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Stopping wrongs on red

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Column by Jim Flynn

Sometimes we’re moved to write a column which is likely to infuriate a few readers and aggravate others. Opinion writing can be a tricky business.

Letters to editors about the gotcha cameras at certain intersections in Dunnellon have generated an issue with legs. In other words it won’t go away. And it shouldn’t. It’s an example of local democracy in action.

Dunnellon’s cameras are intended to capture sliding-stop right turns at red lights. Here’s a sampling of citizen objections: Yellow lights are too short. Fines are too high. A police officer should see the infraction. Cameras are inappropriate for small towns. The statute is confused. There should be right-turn lanes. My car is guilty; a neighbor was driving it. It’s a violation of privacy. Red light cameras can cause paranoia (a delusion of being persecuted).

Driver paranoia is healthy. We try to practice it every time we’re behind the wheel. We assume that every vehicle on the road is out to get us. It’s called defensive driving.

When entering the main thoroughfare from our neighborhood we frequently encounter vehicles sliding slowly through a red light from our right, as we try to proceed straight ahead on green. Rolling stops at red lights are an epidemic.

We’re in favor of any discussion which may make our roads safer. It’s a rare edition of our daily papers which doesn’t report a road death – twenty-five hundred last year in Florida. State officials applauded the improvement over twenty-nine hundred the prior year, but it’s still a lot of folks who aren’t with us any more.

How many accidents are preventable? Probably most. Momentary inattention beats out mechanical malfunction a hundred to one, sometimes caused by substance abuse, but more often by stupidity.

Our new age of twenty-four hour chit-chat while driving has multiplied the moments of inattention. It’s amazing how many folks are talking on their phones while backing out of their driveways and all the way to anywhere. We wonder whether they suffer from separation anxiety disorder, a distress which has enriched social networks, twitter, and telephone companies.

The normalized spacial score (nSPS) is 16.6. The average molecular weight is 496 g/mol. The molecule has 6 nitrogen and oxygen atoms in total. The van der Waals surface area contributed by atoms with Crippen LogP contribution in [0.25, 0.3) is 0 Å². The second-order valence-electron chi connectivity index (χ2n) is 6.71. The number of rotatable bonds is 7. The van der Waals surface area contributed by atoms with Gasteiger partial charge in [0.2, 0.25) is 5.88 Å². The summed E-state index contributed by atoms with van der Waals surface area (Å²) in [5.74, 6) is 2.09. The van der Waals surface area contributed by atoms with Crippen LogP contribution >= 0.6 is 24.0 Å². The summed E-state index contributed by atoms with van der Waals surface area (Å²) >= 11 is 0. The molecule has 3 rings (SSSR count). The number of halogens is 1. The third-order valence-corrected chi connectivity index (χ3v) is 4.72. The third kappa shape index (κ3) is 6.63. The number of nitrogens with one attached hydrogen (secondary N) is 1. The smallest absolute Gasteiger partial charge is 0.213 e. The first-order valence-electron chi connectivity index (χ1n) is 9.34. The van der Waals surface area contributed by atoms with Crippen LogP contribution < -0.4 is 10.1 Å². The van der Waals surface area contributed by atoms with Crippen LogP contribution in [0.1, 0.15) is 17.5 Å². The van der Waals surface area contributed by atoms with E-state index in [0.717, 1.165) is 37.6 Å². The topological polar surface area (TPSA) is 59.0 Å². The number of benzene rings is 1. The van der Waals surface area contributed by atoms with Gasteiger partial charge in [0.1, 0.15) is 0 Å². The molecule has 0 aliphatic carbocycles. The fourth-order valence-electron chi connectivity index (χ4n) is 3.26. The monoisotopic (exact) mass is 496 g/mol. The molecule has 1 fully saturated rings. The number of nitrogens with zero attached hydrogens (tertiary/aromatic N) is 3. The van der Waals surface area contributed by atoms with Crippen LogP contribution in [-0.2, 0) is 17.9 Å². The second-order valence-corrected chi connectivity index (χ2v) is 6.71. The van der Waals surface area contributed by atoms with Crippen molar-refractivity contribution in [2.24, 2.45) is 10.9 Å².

Getting back to the Dunnellon brouhaha, most complaints generated by the peeping cameras are solvable by reasonable administrative action. However, attitudes which insist cameras are sneaky are irresponsible and deserve to be ignored. Defending a little law-bending is indifference to public safety.

In addition to internet snooping and social networks, our lives are under constant surveillance by cameras in shopping plazas, stores, banks, many public places and intersections in many states. The conveniences of a high-tech world are accompanied by the likelihood of getting caught at embarrassing moments.

Some states still have annual town meetings, at which citizens can air their opinions on town issues and how well or badly the town fathers are performing. Dunnellon’s open meeting on May 11 to hear citizen concerns about cameras is that kind of old-fashioned democracy and the right tonic for the controversy.

There was a time when local government was the heart and soul of the nation. We complain about the over-reaching intrusions of Washington and Tallahassee, but sometimes aren’t supportive when local government tries to do the right thing. We hope the Dunnellon town fathers stick to their guns in support of public safety.